A friend, who is law school, sent this to me. Below is an excerpt taken from a link to a paper published by Ruth A. McKinney, Clinical Professor of Law and Director of the Writing and Learning Resources Center at the Universtiy of North Carolina Law School, posted on the American Bar Association website:
“Law student stress and depression are problems that have become national in scope. While students enter law school suffering from clinical stress and depression at a rate that mirrors the national average, this number skyrockets during the first year of law school. Studies have shown that law students suffer from clinical stress and depression at a rate that is three to four times higher than the national average.
These same studies indicate that student stress rises steadily through the third year of law school and then improves only moderately after graduation. At this point, law students show signs of stress that is twice the national average. Unfortunately, this sad story continues after law school. Lawyers are more likely to suffer from clinical depression, marital difficulties, and substance abuse than are any other professionals.”Isn’t that sad? Is it the law, or is it the people that it attracts (or that subscribe) that causes this?
5 replies on “depressing news…”
I think one reason for this might be that law students don’t feel in-control of their lives.
Sometime a while back I read some news reports about studies showing that depression was highly correlated with a person’s sense of control over their environment, their time, their activities, etc. It wouldn’t surprise me if law students generally scored low on these measures: many of them are in law school because they don’t know what they want; the grading system seems random to them so they don’t feel in control of what academic results they get; their job searches often aren’t self-motivated, etc.
So, yeah, none of this surprises me. I’m assuming, btw, that “stress” means something like depression here…
i think you’re right. i think it all comes down to what one wants to do with their lives. most law school students (or lawyers) i’ve met have all told me that they entered law school/the profession for lack of other viable options. moreover, sadly, most said that they entered law school out of lack of “guts” to pursue their real passions. this is sad – and yes, i can only imagine that the law school atmosphere you describe would only compound those suppressed passions and confusion.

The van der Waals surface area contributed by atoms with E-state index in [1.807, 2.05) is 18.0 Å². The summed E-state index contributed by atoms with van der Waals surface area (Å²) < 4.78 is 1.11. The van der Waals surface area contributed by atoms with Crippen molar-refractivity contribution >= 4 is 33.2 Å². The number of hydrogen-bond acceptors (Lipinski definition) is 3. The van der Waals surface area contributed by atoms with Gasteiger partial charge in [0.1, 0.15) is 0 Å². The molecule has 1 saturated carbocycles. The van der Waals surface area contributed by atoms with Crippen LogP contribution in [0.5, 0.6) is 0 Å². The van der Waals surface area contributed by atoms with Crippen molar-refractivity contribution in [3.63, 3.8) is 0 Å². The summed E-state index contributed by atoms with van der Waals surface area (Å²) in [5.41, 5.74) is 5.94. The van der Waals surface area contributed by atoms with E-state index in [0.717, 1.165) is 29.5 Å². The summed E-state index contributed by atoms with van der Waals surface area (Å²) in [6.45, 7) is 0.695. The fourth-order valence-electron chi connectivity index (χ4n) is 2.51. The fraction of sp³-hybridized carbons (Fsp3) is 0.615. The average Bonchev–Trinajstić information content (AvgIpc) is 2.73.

also, yes, i am also assuming that the author uses “stress” interchangeably, or at least, tightly correlated with “depression.”
As Carey says, none of this surprises me. I do have some questions, however. For instance, it would be interesting to see a breakdown according to school. Is it worse at schools where rank is published than at schools where rank is unknown? Is it worse at schools with lower employment rates? How does it correlate to motivation for practicing law? And yes, I mean practicing as opposed to studying or teaching, although it would be interesting to look at those correlations as well.
I have had so many people be so dubious about my desire to go to law school that I have been forced to examine and re-examine my desires and motivations. In so doing, I talked to a number of practicing lawyers and some who quit the field. Without exception, the ones who were happy loved their work, wanted to be lawyers, and didn’t choose it as a last resort but rather as their real love. Those who were most unhappy were those who had chosen it as a job, not an avocation. Anybody would be happier doing a job in a field they love, but in some jobs and for some people I think it is crucial. Love it or leave it takes on a whole new meaning.
I’m not expecting law school to be fun in a “tip-toe through the tulips” sort of way. I expect I’ll be full of angst and I’ll fret myself into tizzies on a regular basis – why would it be any better than undergrad that way? Yet this I have learned about myself: if I’m working toward a goal I desire with all my heart, I will work through whatever pain I must and after I achieve my goal, the joy and satisfaction far outweigh the agony endured.
I certainly echo Carey’s remarks on where law students probably feel no control, hence more anxiety, hence more depression.
Sorry for rambling. I should have posted this on my blog, I s’pose, but here it is.
Well, I’ve made it through most of the first year, and so far no need for Zoloft, Celexa, or Prozac. I think the past commenters have a point – if you get into this field for the love, you’ll find a way to love it, and to do things outside law school so you don’t get sick of it. If you’re in it as a fall-back, or for the money, it will eventually tear you apart.
Then again, I’ve always thought that happiness is a discipline.
I became very depressed my first year of law school. A friend sent me an e-mail with statistics that were similar to ones you posted. And here I was thinking it was seasonal affective disorder (I’m in Michigan and the depression hit in early November). I guess transferring to UCLA or UT Austin would not be a solution, as I would still be in law school.
In retrospect, I think SAD did play a role, as I don’t feel nearly as depressed in the spring. Also, I think knowing what you want, and accepting it is important. I know I’m not like most Michigan students in that I don’t measure success in dollars and cents alone. I could be happy with a lower salary than the Big Firms offer, and quality of life is important, as well, and what’s the use of having a ton of money if you never have time to enjoy it.
I guess that once I realized that I did not need to be peer-pressured into following the Big Firm track, it did wonders for my mental health.